I hate beggars. It’s a horrible thing to say, but I do. Seeing them always makes me feel guilty for something I haven’t done; I had no hand in getting them to where they are now, and nothing I could do would help them beyond being able to buy a meal for the night.
Whenever I’m driving, I know I’ll have to deliver a stream of ‘Rabenna yesahellak ya hagg/hagga,’ followed by multiple bouts of ‘Ma3lesh.’ I know I’ll feel awful afterwards, even though I know full well that some of these beggars are rich beyond my imagination.
While my beggar-handling script has been sustaining me for years, someone told me about another method that might help address the problem.
How many times have you seen a woman using tissues to beg? Or bracelets? Newspapers? Flowers? Lemons?
These people are supposedly ‘vendors,’ but they treat themselves like beggars –do you know why? Because begging works. Egyptians are known to be emotional, so any type of guilt-trip is guaranteed to have at least one in every ten people pull out their wallets.
So the advice I received was simple: buy what they’re offering. It’s okay if you don’t need it –you can just donate it later. This is how you can help them without feeding the begging habit; they’ll gradually begin to realize, “Hey! I’m a vendor. I don’t need to beg for money.”
These people need to understand that no one deserves to beg others for things. They need to embrace the fact that they are human beings, that they are just as important as anyone else.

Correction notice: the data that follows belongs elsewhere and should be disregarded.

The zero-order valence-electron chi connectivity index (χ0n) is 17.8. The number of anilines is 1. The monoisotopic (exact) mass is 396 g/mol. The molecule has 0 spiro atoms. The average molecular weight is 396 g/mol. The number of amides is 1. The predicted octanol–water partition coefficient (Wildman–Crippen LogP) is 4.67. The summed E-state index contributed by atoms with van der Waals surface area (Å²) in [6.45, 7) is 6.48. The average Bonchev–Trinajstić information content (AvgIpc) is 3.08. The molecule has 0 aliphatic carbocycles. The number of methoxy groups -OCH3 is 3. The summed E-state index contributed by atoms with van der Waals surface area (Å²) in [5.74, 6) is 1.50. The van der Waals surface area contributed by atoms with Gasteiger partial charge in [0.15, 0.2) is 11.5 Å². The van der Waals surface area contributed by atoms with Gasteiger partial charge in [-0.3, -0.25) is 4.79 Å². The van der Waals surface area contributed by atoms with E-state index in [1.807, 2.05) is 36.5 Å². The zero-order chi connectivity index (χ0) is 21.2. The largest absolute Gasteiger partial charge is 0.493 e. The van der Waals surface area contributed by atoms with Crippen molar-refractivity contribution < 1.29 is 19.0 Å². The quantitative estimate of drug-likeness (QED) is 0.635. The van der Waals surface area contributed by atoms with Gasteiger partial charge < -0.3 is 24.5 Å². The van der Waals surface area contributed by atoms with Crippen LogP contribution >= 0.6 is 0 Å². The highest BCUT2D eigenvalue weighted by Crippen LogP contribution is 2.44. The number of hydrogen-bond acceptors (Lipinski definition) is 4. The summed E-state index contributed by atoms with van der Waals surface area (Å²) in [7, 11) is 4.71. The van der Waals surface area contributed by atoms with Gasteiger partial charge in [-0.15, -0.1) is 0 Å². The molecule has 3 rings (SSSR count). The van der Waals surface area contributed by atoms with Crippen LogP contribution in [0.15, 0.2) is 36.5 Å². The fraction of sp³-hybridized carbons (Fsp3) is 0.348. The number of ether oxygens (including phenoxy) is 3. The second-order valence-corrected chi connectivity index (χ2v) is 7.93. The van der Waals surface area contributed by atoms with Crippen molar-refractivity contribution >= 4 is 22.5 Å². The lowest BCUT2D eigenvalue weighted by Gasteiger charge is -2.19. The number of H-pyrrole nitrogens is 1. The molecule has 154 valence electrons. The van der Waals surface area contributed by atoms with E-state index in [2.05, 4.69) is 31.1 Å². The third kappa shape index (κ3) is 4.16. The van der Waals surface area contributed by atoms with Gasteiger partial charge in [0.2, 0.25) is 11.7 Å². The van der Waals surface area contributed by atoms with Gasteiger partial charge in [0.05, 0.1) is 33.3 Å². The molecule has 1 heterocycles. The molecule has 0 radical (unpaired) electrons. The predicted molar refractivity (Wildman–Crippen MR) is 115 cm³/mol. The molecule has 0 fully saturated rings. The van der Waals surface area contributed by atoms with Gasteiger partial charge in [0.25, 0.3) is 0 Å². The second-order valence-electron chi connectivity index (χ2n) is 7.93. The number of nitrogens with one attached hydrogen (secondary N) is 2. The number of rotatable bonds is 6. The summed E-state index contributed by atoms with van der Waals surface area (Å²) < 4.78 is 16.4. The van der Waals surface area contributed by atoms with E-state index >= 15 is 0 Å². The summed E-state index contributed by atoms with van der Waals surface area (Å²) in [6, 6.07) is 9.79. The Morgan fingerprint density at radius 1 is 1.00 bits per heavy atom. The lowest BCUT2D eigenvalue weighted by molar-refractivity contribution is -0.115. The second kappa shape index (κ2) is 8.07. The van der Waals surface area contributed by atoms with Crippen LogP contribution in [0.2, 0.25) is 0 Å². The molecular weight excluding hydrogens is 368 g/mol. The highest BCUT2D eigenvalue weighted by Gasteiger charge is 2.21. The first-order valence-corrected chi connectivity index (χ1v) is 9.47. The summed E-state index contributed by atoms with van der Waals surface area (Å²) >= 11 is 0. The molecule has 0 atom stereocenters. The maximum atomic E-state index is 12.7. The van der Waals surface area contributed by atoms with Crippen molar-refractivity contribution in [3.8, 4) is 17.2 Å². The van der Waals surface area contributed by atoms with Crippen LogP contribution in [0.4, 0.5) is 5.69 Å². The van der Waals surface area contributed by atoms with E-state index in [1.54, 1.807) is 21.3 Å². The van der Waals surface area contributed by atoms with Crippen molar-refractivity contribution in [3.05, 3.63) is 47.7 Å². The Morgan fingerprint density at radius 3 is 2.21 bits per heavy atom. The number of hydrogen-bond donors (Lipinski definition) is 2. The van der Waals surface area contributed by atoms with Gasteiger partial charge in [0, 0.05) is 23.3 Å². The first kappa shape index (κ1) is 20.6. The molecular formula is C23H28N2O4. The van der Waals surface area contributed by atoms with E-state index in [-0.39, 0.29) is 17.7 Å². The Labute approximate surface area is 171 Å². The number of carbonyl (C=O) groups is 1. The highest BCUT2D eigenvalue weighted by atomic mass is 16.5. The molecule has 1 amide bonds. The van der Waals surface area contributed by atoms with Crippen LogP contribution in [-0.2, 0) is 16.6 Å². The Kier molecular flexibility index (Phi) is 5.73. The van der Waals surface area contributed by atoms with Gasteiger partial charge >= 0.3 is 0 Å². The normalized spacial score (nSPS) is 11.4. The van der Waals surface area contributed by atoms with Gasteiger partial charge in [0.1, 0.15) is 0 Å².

They need to comprehend the fact that money can be brought in through methods other than ‘Kol sana wenty tayeba,’ and ‘Ya Rab tetgawezi.’
Because of the country’s economic state, the majority are suffering –not just the lower classes. I like to remind myself that I could have been in their place, and they very easily could have been in mine. And so the question I ask myself is: “If I were in their place, how would I like to be treated?”
Not with pity. Not with people avoiding my stare.
Please, the next time you see someone begging with any type product in their hands, just make a simple purchase and treat them the same way you’d treat the owner of a kiosk or a cashier in the supermarket.
Of course, some beggars won’t ever respond to this because they make hundreds of thousands off begging as an occupation. We need to try our best to stop engaging with these particular types of beggars, so that others won’t see this and feel like begging is a viable solution. This is exactly how new streams of beggars make way to our streets every single day.
Facing beggars is something almost every Egyptian has to endure every day, and the problem is only intensifying. We need to act now.